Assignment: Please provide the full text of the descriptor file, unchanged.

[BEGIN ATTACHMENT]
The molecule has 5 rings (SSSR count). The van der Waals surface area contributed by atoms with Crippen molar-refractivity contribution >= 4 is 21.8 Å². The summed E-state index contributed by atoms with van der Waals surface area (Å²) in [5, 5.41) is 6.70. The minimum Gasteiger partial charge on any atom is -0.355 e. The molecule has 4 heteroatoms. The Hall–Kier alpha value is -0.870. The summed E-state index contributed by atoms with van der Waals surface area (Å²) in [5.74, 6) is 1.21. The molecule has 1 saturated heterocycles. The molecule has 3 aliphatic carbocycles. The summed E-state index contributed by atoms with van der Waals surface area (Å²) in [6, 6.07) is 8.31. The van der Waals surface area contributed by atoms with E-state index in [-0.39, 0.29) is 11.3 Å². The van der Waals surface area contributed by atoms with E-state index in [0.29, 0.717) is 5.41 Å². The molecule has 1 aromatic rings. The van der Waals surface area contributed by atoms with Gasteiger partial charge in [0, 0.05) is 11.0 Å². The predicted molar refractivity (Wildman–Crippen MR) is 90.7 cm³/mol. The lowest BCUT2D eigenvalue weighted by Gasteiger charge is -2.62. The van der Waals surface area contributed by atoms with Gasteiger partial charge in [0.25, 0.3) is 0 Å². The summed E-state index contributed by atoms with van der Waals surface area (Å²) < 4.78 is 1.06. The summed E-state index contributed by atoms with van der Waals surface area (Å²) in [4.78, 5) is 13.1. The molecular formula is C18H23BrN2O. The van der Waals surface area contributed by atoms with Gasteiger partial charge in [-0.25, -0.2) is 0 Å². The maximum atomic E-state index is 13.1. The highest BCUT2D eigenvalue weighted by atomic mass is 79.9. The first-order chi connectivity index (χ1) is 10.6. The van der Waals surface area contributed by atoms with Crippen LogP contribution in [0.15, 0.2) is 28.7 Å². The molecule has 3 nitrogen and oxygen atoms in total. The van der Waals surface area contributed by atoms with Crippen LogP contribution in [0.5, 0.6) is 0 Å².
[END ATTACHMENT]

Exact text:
The molecule has 5 rings (SSSR count). The van der Waals surface area contributed by atoms with Crippen molar-refractivity contribution >= 4 is 21.8 Å². The summed E-state index contributed by atoms with van der Waals surface area (Å²) in [5, 5.41) is 6.70. The minimum Gasteiger partial charge on any atom is -0.355 e. The molecule has 4 heteroatoms. The Hall–Kier alpha value is -0.870. The summed E-state index contributed by atoms with van der Waals surface area (Å²) in [5.74, 6) is 1.21. The molecule has 1 saturated heterocycles. The molecule has 3 aliphatic carbocycles. The summed E-state index contributed by atoms with van der Waals surface area (Å²) in [6, 6.07) is 8.31. The van der Waals surface area contributed by atoms with E-state index in [-0.39, 0.29) is 11.3 Å². The van der Waals surface area contributed by atoms with E-state index in [0.29, 0.717) is 5.41 Å². The molecule has 1 aromatic rings. The van der Waals surface area contributed by atoms with Gasteiger partial charge in [0, 0.05) is 11.0 Å². The predicted molar refractivity (Wildman–Crippen MR) is 90.7 cm³/mol. The lowest BCUT2D eigenvalue weighted by Gasteiger charge is -2.62. The van der Waals surface area contributed by atoms with Gasteiger partial charge in [0.25, 0.3) is 0 Å². The summed E-state index contributed by atoms with van der Waals surface area (Å²) < 4.78 is 1.06. The summed E-state index contributed by atoms with van der Waals surface area (Å²) in [4.78, 5) is 13.1. The molecular formula is C18H23BrN2O. The van der Waals surface area contributed by atoms with Gasteiger partial charge in [-0.25, -0.2) is 0 Å². The maximum atomic E-state index is 13.1. The highest BCUT2D eigenvalue weighted by atomic mass is 79.9. The first-order chi connectivity index (χ1) is 10.6. The van der Waals surface area contributed by atoms with Crippen LogP contribution in [0.15, 0.2) is 28.7 Å². The molecule has 3 nitrogen and oxygen atoms in total. The van der Waals surface area contributed by atoms with Crippen LogP contribution in [0.5, 0.6) is 0 Å².